Unit tests test a specific unit of code. They’re usually isolated testing a specific class, a specific function, or a small group of classes and functions. Unit Tests are usually written by the engineers while the functionality is implemented. Most of the business logic is covered by unit tests. Since the unit of code under each test is relatively small, you can set up different conditions for each test. It works especially well when setting up each test with some randomized data. Unit tests are quickest to run, they are the easiest to parallelize and optimize. We recommend writing most of your test cases at the unit test level.
While unit tests test each unit of code in isolation, an integration test tests how multiple units work together. Due to a higher level of complexity, these tests are usually slower to run, harder to set up, and harder to parallelize. It’s also harder to test boundary conditions because the test set up is more complicated. That’s why we recommend writing fewer cases and structuring your integration tests to cover a larger number of integration points in each test.
UI Tests drive your GUI (i.e. click or tap actual buttons on the screen, etc) and API tests drive your API (i.e. sending real HTTP or GraphQL requests to your endpoints, etc). As you probably guessed UI or API tests are one of the slowest to run and the most complicated to set up. The reason is that they operate at the UI or API level which is usually just the tip of the iceberg. That being said, UI or API tests give you the most coverage for the number of tests. Here, we recommend going with a few happy paths to make sure everything behaves as needed, all screens render properly and all requests come back as normal.
Since you get the main benefit of automated tests when you execute it, your test suite is your best friend. The test suite runs all necessary tests in sequence parallelizing tests where it’s possible. Depending on your situation you may have several test suites running at different stages of the process. We recommend creating a robust CI/CD pipeline which runs before merging your feature branches and when you deploy your code.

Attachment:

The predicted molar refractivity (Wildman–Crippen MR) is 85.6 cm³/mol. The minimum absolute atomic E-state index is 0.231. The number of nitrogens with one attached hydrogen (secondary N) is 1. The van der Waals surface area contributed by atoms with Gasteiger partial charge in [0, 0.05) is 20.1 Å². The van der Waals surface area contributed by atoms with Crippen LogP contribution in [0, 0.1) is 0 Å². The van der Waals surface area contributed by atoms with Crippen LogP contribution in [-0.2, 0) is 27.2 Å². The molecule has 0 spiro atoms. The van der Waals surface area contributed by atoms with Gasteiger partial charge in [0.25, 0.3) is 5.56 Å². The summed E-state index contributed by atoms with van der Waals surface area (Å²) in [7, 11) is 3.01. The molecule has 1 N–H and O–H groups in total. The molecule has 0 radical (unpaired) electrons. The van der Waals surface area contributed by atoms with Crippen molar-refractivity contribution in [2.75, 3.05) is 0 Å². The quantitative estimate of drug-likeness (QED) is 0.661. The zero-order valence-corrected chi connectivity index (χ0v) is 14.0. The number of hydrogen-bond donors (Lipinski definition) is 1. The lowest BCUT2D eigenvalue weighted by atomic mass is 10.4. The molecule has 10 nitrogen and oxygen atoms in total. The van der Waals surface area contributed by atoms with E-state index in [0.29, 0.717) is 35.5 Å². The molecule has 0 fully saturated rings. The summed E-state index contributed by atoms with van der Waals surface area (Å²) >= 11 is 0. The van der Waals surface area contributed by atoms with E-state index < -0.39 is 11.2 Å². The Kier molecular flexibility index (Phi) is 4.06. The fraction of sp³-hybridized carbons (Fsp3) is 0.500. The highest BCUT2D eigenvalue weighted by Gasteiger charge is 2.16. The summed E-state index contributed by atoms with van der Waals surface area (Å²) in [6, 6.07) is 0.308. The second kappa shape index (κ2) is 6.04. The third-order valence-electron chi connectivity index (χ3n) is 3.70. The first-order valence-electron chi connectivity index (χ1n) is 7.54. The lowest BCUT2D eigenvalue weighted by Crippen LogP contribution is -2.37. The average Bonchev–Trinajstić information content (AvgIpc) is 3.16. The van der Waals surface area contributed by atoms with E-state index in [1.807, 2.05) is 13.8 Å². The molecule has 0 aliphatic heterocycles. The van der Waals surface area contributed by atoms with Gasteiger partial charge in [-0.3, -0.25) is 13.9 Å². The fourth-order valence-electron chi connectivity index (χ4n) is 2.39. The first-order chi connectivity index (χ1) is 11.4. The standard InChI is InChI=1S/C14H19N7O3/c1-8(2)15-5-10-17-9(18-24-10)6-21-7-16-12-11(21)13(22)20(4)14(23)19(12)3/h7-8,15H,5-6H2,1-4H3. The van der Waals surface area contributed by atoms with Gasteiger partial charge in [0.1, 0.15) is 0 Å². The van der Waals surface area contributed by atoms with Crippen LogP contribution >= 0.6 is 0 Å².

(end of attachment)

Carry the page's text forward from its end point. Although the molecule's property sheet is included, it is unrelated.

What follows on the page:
As the name suggests, load tests test your system under load. There are numerous tools available starting from a simple CLI tool like Apache Benchmark to more sophisticated solutions with a GUI like jMeter or Locust. We recommend performing load testing in a separate environment similar in capacity to a production environment. This way we compare apples to apples. Before running the tests, make sure your monitoring is set up so you can see the metrics before, during, and after the test. Depending on your system, you might want to monitor your database throughput, CPU / Memory / Hard Disk usage of your application servers, etc.
All it takes is just starting to do it. If you don’t have a test suite running, getting it to run and putting it on CI is the first step. There are several ways to give the team visibility into the health of your automated tests. You can enable CI notifications about the failed builds to go to Slack. Another helpful technique is exposing the CI status as a dashboard on a TV in the office. Once you have your tests running seeing your test data will become eye-opening. Even if your test suite has just a few tests.
If you’re dealing with a monolithic tightly coupled system, the main thing is to start carving out some pieces of the monolith into smaller chunks which are easier to test in isolation. Step by step you’ll be able to take your system under control.
Automated testing is a great way to make sure you write modular and robust code that always works. You get the proof that your system works as expected with every run. Adding more test cases to your system has a cumulative effect since you get the dividends with every run of your test suite. If writing automated tests is something new for your team, or you would like to improve your testing setup, don’t hesitate to reach out. Right Balance did it many times in the past.